The so-called BRIC countries (Brazil, Russia, India, China) are indeed properly pursued as automotive growth markets, “but maybe some of us a little overestimated the growth potential”—especially for China.
That observation by SAE 2014 World Congress keynoter Peter Phleps of BMW’s Institute for Mobility Research (IFMO) was followed soon after by this one: “I really believe in the industrialized countries that we should keep in mind that the period of strong growth is over—at least with respect to [passenger miles traveled per capita].”
Despite those notes of caution, the former aerospace engineer says that he, as a futurist, is optimistic for the industry. To make the most of the opportunities available, decision makers need to think more in terms of “what-if” scenarios—rather than try to predict a well-defined future. Which can’t be done, he emphasized. “There are so many uncertainties.”
So while China has a vast supply of potential car buyers, the government there is “ramping up lots of regulations that have damped car ownership and car usage,” said Phleps. And public transportation there will be a higher priority than it is in the U.S. For those and other reasons, he does not think China’s automobile industry will develop to the extent it has in the U.S. “We think countries like India and China are heading on an auto mobility path that’s somewhere between Japan and Germany over the past decades.”
Brazil’s auto industry likely will develop in a way similar to how Australia’s has, according to Phleps. He didn’t comment on Russia.
Disposable income and fuel prices are major variables that impact private car ownership rates in all markets, Phelps noted.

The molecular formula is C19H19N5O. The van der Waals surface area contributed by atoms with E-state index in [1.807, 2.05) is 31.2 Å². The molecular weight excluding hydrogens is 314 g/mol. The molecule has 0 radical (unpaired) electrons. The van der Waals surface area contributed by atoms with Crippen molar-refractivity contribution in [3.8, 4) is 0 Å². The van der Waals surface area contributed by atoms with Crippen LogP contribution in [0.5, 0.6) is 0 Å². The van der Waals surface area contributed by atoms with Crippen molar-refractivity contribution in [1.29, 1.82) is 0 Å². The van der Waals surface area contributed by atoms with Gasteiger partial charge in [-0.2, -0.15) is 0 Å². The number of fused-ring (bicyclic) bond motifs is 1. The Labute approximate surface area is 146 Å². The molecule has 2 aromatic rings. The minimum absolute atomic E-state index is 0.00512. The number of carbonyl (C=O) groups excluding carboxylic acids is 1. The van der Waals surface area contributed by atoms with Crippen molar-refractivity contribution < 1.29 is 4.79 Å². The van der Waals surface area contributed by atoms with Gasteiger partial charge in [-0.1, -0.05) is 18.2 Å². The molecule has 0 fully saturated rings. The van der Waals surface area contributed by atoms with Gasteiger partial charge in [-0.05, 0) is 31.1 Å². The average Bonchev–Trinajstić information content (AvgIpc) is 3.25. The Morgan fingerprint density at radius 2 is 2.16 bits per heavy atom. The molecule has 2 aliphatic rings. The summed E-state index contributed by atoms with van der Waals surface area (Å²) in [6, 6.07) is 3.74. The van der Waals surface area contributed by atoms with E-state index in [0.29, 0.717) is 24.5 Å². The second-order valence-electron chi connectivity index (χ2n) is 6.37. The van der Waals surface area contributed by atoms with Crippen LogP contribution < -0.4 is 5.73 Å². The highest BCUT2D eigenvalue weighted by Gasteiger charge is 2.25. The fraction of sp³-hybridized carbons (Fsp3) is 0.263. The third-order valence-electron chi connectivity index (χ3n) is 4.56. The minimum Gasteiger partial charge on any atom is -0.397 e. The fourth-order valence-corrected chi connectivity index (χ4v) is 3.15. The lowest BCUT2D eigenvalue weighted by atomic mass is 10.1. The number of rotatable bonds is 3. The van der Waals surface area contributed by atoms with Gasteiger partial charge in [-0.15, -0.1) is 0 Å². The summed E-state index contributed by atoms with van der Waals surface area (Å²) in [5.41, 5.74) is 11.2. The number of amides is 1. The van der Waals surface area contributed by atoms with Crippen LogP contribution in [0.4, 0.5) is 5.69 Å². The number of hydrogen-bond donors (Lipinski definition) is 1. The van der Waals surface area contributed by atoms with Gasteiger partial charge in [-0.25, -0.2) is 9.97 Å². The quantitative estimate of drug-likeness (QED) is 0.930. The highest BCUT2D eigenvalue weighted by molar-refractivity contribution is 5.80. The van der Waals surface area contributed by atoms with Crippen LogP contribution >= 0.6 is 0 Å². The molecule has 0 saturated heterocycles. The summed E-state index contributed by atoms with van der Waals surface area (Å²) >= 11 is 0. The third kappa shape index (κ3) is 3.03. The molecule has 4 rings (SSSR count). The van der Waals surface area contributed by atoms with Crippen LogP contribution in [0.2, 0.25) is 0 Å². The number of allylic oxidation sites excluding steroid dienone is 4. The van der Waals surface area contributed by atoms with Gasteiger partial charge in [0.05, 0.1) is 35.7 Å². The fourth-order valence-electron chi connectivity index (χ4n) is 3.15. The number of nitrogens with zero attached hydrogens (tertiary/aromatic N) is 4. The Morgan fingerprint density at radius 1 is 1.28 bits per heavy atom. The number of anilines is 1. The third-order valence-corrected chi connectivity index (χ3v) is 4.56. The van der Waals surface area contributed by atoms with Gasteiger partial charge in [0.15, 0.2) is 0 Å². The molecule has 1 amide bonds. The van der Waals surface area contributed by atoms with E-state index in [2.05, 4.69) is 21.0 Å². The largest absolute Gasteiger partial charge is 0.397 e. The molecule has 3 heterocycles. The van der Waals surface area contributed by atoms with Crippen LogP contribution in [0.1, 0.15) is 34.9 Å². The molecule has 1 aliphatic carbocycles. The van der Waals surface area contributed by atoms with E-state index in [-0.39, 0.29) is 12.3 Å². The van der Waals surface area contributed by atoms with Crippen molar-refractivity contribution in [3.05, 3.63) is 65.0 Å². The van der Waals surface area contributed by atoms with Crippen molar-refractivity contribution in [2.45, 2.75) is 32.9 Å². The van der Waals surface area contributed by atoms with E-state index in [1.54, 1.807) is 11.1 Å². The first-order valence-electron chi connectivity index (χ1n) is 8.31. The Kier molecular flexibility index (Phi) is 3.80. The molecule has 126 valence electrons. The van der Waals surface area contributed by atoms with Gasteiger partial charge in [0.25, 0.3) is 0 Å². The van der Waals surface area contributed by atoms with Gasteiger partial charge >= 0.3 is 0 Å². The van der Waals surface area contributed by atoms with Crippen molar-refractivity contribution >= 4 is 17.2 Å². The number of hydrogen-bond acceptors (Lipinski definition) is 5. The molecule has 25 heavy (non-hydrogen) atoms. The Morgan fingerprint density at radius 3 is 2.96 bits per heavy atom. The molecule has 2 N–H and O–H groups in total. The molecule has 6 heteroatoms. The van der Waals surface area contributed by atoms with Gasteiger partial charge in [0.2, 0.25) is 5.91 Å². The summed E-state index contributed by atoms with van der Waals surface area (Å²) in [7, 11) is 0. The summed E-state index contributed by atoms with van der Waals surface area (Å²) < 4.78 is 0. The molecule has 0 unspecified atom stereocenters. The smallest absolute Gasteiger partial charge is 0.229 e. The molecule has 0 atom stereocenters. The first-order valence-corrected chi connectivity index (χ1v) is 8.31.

He believes it is unlikely that any country will become as car-dependent as the U.S. In addition to average personal income, geography/topography, and other quantifiables, the U.S. auto industry has benefited in an unquantifiable way from a strong car culture—think drive-in diners and television shows such as "Knight Rider" (Phleps twice confirmed his admiration for the show as a kid, in the process perhaps confirming Germans' fondness for actor/singer David Hasselhoff).
Cultural factors have a significant role to play in all markets. For instance, Phleps noted, a greater concern among Gen Y around the globe for sustainability means car ownership is not as high a priority for that group as it was for earlier generational categories. One expression of this attitude is Gen Y’s greater amenability to car sharing.
One can take a pessimistic view of that, Phleps said, but an optimistic view is warranted: “It’s just nonsense to believe those people will not use or buy cars anymore,” he said. “Those will be the customers who will most likely also be mobile and will spend maybe a little extra money for all of those alternative-engine technologies” such as partial and full-electric vehicles.Continue reading »